# Fortunate number

Let P be the product of the first n primes.  Reo Fortune (once married to anthropologist Margaret Mead) conjectured that if q is the smallest prime greater than P+1, then q-P is prime.  For example, if n is 3, then P is 2.3.5=30, q=37, and q-P is the prime 7.

These numbers q-P are now called Fortunate numbers, and the conjecture has yet to be settled! The sequence of fortunate numbers begins

3, 5, 7, 13, 23, 17, 19, 23, 37, 61, 67, 61, 71, 47, 107, 59, 61, 109, 89, 103, 79, 151, 197, 101, 103, 233, 223, 127, 223, 191, 163, 229, 643, 239, 157, 167, 439, 239, 199, 191, 199, 383, 233, 751, 313, 773, 607, 313, 383, 293, 443, 331, 283, 277, 271, 401, 307, 331, ....
Paul Carpenter thinks we should similarly define the less-fortunate numbers (or lesser fortunate numbers) by letting q be the greatest prime less than P-1 (the product of the first n primes) and considering the sequence P - q.  This sequence begins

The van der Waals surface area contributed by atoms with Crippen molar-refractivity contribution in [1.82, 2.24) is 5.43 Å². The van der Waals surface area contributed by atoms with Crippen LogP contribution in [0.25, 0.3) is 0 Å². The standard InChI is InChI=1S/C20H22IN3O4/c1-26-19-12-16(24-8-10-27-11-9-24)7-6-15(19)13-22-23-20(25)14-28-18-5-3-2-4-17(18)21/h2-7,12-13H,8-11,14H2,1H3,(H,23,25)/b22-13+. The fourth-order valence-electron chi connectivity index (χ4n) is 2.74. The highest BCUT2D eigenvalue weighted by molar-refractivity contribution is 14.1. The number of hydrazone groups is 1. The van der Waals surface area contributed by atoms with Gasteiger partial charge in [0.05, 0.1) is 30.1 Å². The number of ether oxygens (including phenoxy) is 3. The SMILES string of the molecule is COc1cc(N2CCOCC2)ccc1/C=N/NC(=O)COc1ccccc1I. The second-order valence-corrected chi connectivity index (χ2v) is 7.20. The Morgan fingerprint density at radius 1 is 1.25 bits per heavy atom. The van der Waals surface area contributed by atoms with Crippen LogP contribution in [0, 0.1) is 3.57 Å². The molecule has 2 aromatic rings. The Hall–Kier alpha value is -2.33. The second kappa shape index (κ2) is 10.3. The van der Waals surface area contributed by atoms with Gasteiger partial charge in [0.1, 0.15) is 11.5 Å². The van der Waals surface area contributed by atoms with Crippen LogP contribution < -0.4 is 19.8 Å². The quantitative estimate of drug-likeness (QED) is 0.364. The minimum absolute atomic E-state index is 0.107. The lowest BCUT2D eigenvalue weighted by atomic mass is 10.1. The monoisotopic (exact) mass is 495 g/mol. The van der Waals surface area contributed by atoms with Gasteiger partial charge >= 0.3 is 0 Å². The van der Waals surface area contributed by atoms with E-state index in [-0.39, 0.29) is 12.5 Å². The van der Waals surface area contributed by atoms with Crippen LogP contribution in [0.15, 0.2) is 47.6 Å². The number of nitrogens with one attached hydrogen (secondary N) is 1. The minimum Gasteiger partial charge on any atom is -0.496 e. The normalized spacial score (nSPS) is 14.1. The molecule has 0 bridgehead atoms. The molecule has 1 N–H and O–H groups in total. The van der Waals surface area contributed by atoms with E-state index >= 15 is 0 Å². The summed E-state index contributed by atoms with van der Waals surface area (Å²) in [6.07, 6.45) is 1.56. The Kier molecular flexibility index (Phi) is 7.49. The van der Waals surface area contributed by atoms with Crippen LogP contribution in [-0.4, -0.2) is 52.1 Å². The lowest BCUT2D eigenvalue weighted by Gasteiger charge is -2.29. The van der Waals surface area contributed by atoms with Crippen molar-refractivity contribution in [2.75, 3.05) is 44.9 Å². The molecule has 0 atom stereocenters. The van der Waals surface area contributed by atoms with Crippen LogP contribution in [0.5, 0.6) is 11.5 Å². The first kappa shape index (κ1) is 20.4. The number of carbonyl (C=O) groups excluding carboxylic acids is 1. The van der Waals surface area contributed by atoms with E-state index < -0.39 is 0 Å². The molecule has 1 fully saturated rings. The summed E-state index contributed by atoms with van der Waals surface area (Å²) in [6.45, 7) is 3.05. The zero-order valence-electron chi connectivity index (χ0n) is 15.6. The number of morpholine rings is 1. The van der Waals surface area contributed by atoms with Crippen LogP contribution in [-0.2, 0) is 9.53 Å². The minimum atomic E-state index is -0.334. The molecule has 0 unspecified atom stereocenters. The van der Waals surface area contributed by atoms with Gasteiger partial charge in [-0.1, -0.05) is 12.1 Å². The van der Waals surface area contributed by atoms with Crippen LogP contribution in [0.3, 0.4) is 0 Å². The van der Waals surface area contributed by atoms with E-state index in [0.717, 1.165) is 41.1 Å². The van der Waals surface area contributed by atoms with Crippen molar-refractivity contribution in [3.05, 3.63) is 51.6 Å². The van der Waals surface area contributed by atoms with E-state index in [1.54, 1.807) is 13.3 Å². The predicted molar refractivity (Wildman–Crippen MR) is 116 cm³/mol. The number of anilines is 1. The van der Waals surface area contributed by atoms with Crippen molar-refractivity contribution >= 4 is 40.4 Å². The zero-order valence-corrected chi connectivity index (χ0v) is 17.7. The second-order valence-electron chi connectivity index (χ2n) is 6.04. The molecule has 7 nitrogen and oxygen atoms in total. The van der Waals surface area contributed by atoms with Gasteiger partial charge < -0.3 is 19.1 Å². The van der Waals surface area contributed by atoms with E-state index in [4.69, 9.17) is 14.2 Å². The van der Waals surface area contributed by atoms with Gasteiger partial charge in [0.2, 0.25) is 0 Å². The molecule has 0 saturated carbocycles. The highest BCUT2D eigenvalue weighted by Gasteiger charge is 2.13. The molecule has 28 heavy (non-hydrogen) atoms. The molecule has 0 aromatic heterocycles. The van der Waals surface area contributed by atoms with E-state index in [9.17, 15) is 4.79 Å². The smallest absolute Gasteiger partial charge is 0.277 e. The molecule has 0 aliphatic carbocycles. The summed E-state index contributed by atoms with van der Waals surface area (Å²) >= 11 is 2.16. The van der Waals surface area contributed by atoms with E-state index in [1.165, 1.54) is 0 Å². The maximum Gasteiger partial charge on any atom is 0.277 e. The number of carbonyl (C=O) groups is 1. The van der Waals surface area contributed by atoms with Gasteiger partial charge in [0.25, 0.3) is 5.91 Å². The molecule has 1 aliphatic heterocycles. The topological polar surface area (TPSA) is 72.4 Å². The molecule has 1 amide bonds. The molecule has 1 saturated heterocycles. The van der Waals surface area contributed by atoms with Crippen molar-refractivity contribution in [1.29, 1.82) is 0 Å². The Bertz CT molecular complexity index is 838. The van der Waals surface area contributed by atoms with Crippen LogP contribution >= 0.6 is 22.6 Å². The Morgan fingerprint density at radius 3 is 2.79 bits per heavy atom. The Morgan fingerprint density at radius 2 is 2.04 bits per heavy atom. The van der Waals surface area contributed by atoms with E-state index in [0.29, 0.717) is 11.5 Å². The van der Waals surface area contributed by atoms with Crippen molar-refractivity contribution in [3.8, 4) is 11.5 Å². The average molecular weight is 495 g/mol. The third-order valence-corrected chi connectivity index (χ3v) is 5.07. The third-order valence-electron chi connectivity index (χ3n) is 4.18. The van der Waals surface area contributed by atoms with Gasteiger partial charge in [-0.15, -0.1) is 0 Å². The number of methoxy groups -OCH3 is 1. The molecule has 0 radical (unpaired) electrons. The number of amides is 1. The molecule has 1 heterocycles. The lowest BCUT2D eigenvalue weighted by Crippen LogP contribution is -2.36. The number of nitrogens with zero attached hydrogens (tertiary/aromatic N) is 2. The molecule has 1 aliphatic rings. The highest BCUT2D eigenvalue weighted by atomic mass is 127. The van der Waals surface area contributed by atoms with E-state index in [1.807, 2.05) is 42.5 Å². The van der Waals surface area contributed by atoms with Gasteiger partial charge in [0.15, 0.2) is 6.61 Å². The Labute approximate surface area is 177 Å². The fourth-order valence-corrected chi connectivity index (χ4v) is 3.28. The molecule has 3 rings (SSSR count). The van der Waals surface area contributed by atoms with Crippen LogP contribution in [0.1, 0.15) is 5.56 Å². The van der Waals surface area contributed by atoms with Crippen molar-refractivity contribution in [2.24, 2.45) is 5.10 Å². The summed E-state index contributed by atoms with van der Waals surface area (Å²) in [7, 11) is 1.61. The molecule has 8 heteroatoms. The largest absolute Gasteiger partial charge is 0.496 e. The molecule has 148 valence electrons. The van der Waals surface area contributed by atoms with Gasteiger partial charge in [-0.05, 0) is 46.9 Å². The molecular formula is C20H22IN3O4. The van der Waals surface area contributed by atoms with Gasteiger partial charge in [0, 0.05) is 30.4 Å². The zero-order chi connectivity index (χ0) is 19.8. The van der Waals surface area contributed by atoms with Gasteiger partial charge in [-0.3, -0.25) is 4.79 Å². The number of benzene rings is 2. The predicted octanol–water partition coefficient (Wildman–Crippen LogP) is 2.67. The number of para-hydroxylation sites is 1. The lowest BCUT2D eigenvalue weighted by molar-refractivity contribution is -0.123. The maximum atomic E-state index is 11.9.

3, 7, 11, 13, 17, 29, 23, 43, 41, 73, ...
He conjectures these numbers are all prime.

Are these conjectures likely to be true? There is good reason to think so.  For suppose the kth Fortunate number is composite, then since it is not divisible by any of the first k primes, we know it is at least the square of the kth prime: pk. By the prime number theorem this is about

(k log k)2.
This is the first prime following P (pk primorial), which is about epk (again by the prime number theorem). So we are looking for a prime gap near P of asymptotically more than
(log P)2.
Such a large gap is thought to be very unlikely!